Victoria and Abdul Movie Review: Ali Fazal fails to match up to Judi Dench's brilliance
Ali Fazal, though impressive in looks, fails to muster enough presence or character to match up to Judi Dench's brilliance in 'Victoria and Abdul'
'Victoria And Abdul'
Director: Stephen Frears
Cast: Judi Dench, Ali Fazal, Eddie Izzard, Michael Gambon, Olivia Williams, Adeel Akhtar, Tim Pigott-Smith, Robin Soans, Simon Callow, Ruth McCabe, Julian Wadham, Fenella Woolgar, Deano Bugatti
Two decades after playing the redoubtable monarch in 'Mrs Brown,' 82-year-old living legend Dame Judi Dench revisits the role adding magnanimity and soul searching to those wonderful qualities she exhibited earlier on in her acting career.
This regal period entreaty has the ageing Queen celebrating her golden jubilee, as the reigning monarch of the British Empire, held in 1887, and to commemorate it two Indians are selected to go to England and present her with the Mohur-ceremonial coin, in the Royal Household. The two, who have been uprooted from their colonized country, have been warned to not look directly at the queen. The older of the two, Mohammed (Adeel Akhtar) is humbly obliging but Abdul (Ali Fazal), a tall, youthful, attractive young man can't help but gaze smilingly at the dour-faced lonely, podgy old woman attired in black. Suddenly, he bends down and kisses her foot. And thus, sows the seeds of an affectionate bond - a connection across class barriers, eventually going on to become her closest companion during the waning years of her reign.
This is, of course, the amazing Judi Dench's film all the way. While the writing may seem hollow and stuffed up with inconsequential routine, the grand Dame of acting just lords it over her fellow counterparts – without diminishing their presence in any way. The role was certainly written with her in mind and her presence commands such sovereignty that it becomes synonymous with Royalty.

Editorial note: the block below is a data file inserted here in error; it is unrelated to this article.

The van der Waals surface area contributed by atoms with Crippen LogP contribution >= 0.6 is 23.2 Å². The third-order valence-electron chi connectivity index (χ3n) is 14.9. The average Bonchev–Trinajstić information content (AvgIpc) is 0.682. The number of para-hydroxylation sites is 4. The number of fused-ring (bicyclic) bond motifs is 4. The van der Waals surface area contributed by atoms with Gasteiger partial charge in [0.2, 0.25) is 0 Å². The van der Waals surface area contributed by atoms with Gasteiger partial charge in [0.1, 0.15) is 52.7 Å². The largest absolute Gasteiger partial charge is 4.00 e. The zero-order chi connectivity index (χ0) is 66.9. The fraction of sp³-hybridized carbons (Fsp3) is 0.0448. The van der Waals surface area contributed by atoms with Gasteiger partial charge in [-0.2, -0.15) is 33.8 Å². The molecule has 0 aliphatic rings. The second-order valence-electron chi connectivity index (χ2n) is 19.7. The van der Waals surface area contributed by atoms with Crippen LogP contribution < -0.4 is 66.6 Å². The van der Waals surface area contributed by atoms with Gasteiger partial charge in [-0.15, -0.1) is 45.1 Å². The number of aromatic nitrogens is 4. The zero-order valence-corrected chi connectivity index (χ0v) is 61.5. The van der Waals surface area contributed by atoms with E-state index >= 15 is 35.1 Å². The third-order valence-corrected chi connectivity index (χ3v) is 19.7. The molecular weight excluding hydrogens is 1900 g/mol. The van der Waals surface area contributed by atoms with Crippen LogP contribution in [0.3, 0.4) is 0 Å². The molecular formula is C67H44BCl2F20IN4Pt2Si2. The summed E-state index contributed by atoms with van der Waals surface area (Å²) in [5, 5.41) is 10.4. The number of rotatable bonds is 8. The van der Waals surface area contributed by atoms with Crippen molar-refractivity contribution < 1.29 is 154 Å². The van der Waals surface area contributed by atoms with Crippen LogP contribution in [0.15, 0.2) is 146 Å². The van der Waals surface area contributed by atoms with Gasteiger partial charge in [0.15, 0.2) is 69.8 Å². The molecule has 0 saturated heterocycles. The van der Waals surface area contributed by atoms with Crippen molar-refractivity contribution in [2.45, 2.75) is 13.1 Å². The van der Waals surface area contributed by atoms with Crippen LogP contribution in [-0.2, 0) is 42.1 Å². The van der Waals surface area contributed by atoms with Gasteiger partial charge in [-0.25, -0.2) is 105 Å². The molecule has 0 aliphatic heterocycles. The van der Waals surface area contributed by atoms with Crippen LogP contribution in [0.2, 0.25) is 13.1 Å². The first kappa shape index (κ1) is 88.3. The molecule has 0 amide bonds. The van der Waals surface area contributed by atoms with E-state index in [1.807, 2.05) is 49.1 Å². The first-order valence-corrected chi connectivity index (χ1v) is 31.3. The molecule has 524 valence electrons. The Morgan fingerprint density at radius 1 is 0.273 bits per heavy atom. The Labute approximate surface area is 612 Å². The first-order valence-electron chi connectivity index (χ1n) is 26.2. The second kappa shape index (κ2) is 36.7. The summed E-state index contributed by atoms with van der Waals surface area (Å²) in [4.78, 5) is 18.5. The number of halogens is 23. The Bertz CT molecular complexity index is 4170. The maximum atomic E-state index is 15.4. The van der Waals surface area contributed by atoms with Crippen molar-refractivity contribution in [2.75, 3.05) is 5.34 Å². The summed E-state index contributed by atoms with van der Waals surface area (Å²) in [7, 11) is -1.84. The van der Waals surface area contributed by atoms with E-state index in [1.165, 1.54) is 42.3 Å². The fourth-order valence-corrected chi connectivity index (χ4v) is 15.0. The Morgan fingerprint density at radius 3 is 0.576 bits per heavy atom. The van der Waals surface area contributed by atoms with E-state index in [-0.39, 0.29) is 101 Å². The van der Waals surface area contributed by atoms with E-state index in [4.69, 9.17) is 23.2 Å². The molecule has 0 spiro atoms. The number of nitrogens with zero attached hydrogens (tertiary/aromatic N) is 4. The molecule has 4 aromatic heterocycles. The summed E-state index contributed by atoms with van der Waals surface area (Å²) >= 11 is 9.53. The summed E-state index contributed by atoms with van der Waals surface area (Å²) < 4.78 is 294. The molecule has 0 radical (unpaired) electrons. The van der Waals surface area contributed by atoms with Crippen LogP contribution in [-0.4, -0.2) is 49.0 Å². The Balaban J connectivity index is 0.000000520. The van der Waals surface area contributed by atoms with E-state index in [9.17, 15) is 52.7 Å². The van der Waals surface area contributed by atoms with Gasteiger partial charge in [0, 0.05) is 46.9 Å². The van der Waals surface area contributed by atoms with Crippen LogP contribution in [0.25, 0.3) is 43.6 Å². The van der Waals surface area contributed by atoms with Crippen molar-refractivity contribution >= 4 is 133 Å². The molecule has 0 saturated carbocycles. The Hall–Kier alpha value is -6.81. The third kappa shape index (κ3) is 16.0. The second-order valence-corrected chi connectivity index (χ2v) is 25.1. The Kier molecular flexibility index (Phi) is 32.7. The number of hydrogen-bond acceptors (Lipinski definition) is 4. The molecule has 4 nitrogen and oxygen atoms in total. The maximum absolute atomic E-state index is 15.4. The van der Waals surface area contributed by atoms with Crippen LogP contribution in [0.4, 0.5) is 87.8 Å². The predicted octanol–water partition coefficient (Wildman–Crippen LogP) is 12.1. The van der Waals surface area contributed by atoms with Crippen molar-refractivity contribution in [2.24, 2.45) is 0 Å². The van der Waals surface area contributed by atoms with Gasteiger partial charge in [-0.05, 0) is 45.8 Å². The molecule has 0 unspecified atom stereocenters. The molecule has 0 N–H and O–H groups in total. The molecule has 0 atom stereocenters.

The script by Lee Hall ("Billy Elliot") is an adaptation of a book by Shrabani Basu – supposedly based on real events that came to light in 2012. The narrative allows for both characters to reveal themselves as the movie progresses. While Abdul's hidden truths are taken for calumny, Victoria's are significant of loneliness and heavy with heartache. The once clerk in a prison who gets elevated to "Munshi"(teacher) to the Queen - teaching her Urdu and the Koran, is resented by the royals because of his closeness to the Queen.
Ali Fazal, though impressive in looks, fails to muster enough presence or character to match up to Judi Dench's brilliance. His role and performance appear servile to the cause of allowing Dame Dench to look imposing. Abdul, being Muslim, is not anti-colonial and doesn't appear to bear any ill-will towards royalty. Remember this was at a time when Queen Victoria avoided visiting India because of a Fatwa issued against her. There's also nothing complex about this entertaining romp into past relationship history that prefers to be mild-mannered and humorous rather than dramatic and edgy. So what elevates the experience here is the delightfully mannered moments designed to keep everyone twittering.. and Judi Dench's impressively regal performance.
Watch 'Victoria and Abdul' Trailer